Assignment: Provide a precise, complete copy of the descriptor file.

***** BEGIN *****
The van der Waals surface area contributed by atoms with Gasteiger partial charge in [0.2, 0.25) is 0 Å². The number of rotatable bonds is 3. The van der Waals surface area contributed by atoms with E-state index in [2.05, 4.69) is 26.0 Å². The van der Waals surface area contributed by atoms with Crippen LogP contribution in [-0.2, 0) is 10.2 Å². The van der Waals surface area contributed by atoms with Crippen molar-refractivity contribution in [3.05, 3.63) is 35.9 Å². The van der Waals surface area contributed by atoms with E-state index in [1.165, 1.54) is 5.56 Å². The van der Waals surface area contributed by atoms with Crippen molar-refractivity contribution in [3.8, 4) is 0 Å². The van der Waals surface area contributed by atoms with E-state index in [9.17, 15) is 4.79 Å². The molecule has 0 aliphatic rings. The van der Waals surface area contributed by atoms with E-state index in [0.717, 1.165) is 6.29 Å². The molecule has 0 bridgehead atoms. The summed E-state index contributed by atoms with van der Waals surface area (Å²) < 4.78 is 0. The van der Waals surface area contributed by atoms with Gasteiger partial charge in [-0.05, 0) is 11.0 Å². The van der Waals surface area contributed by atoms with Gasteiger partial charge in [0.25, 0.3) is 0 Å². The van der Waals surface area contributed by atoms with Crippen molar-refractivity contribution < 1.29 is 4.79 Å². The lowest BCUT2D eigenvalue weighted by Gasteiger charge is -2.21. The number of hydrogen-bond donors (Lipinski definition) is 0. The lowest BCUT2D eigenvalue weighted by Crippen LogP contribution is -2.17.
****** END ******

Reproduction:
The van der Waals surface area contributed by atoms with Gasteiger partial charge in [0.2, 0.25) is 0 Å². The number of rotatable bonds is 3. The van der Waals surface area contributed by atoms with E-state index in [2.05, 4.69) is 26.0 Å². The van der Waals surface area contributed by atoms with Crippen LogP contribution in [-0.2, 0) is 10.2 Å². The van der Waals surface area contributed by atoms with Crippen molar-refractivity contribution in [3.05, 3.63) is 35.9 Å². The van der Waals surface area contributed by atoms with E-state index in [1.165, 1.54) is 5.56 Å². The van der Waals surface area contributed by atoms with Crippen molar-refractivity contribution in [3.8, 4) is 0 Å². The van der Waals surface area contributed by atoms with E-state index in [9.17, 15) is 4.79 Å². The molecule has 0 aliphatic rings. The van der Waals surface area contributed by atoms with E-state index in [0.717, 1.165) is 6.29 Å². The molecule has 0 bridgehead atoms. The summed E-state index contributed by atoms with van der Waals surface area (Å²) < 4.78 is 0. The van der Waals surface area contributed by atoms with Gasteiger partial charge in [-0.05, 0) is 11.0 Å². The van der Waals surface area contributed by atoms with Gasteiger partial charge in [0.25, 0.3) is 0 Å². The van der Waals surface area contributed by atoms with Crippen molar-refractivity contribution < 1.29 is 4.79 Å². The lowest BCUT2D eigenvalue weighted by Gasteiger charge is -2.21. The number of hydrogen-bond donors (Lipinski definition) is 0. The lowest BCUT2D eigenvalue weighted by Crippen LogP contribution is -2.17.